A few weeks ago we decided to restore the concrete stain and sealer on our stamped concrete patio. The acid stain was faded, there was a grid work of rust stains from a long-since removed hot-tub, and discoloration from planters were everywhere. It was high-time this stamped concrete patio received a facelift.
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What We Used:
We live in San Francisco’s East Bay community of Martinez, CA, where the intense summer sun takes a toll on decorative concrete stain colors. Maintaining concrete patios, pool decks, and driveways with a professional-grade concrete sealer ensures they stay as beautiful as the day they were poured. Unfortunately our patio and pool deck concrete had been so poorly maintained it would need more than a fresh application of concrete sealer — we’d need to perform a full restoration. This weekend challenge was to restore the 12 year old acid stained and stamped concrete to it’s original condition in two days. Like most of our home improvement projects we had a deadline to meet and this one happened to be a 4th of July BBQ.
It turns out that two days was more than enough time for this project and the professional-grade products we used gave us beautiful results at a great price. The total cost for a 600 square foot patio was just over $400.
Step 1 — Deep Clean and Prep the Concrete
Preparing the surface of our concrete patio before staining and sealing was the most important part of the project. If the concrete isn’t adequately profiled before finishing, neither the stain or sealer will properly bond. Most projects will require pressure washing the concrete surface or chemically etching it. If your concrete requires a chemical etch Surecrete has a product called Super Concrete Renovator (SCR) which will profile the concrete surface to ensure concrete stain colors and sealer evenly penetrate to bond with the concrete.
Since the original concrete sealer on our patio had long since weathered away and the concrete was heavily profiled, we opted to forgo etching the concrete and gave the patio a deep cleaning with a 4,000 psi pressure washer. The 4,000 psi machines can quickly remove years of worked-in dirt and stains while also stripping away paint droplets left behind by a messy painter. For a few stubborn paint spots we relied on the environmentally-friendly soy-based paint stripper 600GL by Blue Bear.
It took two of us a little more than two hours to entirely prep a 600 square foot concrete patio.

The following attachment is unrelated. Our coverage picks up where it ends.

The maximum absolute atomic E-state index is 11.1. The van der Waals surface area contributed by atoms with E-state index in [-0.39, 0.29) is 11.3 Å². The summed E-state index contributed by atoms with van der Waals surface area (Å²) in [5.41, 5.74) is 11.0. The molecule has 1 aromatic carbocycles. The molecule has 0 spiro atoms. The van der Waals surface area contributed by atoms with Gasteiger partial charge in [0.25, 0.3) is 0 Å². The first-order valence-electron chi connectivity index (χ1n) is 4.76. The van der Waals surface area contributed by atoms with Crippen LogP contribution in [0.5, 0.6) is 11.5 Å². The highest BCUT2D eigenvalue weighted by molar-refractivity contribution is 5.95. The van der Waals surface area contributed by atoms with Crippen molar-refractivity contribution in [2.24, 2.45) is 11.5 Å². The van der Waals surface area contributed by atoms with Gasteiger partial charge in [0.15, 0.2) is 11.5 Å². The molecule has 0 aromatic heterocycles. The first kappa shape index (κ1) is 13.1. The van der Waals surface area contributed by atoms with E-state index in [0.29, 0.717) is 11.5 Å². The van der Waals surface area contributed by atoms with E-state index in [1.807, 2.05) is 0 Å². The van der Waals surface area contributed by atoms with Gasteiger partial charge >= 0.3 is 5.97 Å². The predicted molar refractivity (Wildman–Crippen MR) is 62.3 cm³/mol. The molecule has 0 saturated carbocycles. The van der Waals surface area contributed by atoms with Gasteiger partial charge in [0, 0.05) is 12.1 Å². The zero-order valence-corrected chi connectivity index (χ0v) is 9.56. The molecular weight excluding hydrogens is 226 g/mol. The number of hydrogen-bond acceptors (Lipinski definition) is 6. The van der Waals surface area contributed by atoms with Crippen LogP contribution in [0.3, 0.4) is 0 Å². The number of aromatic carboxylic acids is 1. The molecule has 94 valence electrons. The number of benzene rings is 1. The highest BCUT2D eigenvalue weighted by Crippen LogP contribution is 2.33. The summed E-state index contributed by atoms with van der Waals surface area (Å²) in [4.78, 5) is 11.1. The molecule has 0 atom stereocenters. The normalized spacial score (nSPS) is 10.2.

Step 2 — Choosing the Perfect Concrete Stain Color
We decided to use EcoStain concrete stain by Surecrete because it’s environmentally-friendly, non-caustic, plant-safe, and pet-safe. Using Ecostain saved us time and gave us greater control of finished results than a traditional concrete acid stain. It doesn’t require a neutralization bath like acid stains do and we didn’t have to protect the plants from acid stain’s caustic overspray. Once EcoStain has been applied you simply allow it to dry before moving ahead with sealer.
Selecting the right concrete stain color for our project was easy. We tested several different colors in an inconspicuous corner of the patio using Surecrete’s handy 4oz EcoStain samples to ensure there wouldn’t be any color surprises. Kodiak EcoStain color was the winner for how well it masked the rust discoloration and pinkish tones of the faded concrete.
Step 3 — Apply the Concrete Stain
Allow 2-3 hours for the concrete to dry after the pressure-washing before applying the stain. A pump-up garden sprayer and rag for soaking up spills are the only tools required for this step. We used the Ecostain full-strength to achieve the richest possible color and found that spraying in an overlapping figure “8” pattern created the most natural finish. It took less than an hour and 3 gallons of Kodiak EcoStain to stain the entire 600 square feet patio.
Step 4 — First Coat of Concrete Patio Sealer
We started sealing the concrete early on Sunday morning to avoid rolling the sealer on top of hot, sun-baked concrete. We chose Surecrete’s HS 200LV Clear Concrete Sealer in a satin finish, but if you want more shine it’s also available in a gloss finish.
HS 200LV Sealer is considered a “wet-look” concrete sealer because, once dried, the sealer retains a deep color-enhancing look; as if it were wet. We used a 1/2″ nap roller for solvent based coatings on a standard 9″ roller with a 60″ wooden handle to place the sealer. We did our best to avoid roller marks but discovered that as the sealer dried they quickly dissipated and were barely noticeable once the first coat was completely dry.
The first coat of sealer only took 1-1/2 hours to put down and we used a little over 2-1/2 gallons of the HS 200LV concrete sealer.
Step 5 – Concrete Sealer Finish Coat and Anti-Slip Sealer Additive
Allow the first coat of sealer plenty time to fully dry before continuing to the finish coat. We waited close to 7 hours until the hot afternoon sun had passed before resuming work on our patio.
For this project we decided to add SureGrip anti-slip additive to the finish sealer coat to give our patio as much traction as possible. We mixed the SureGrip into the HS 200LV according to Surecrete’s instructions and started rolling the final coat around 5:00pm Sunday evening. By 7:00pm we were completely finished, cleaned-up, and ready for tomorrow’s BBQ.
What We Used:
What We Used:
Mission accomplished and pet approved!
600 square foot patio, pressure-washed, stained, and sealed in less than 48 hours!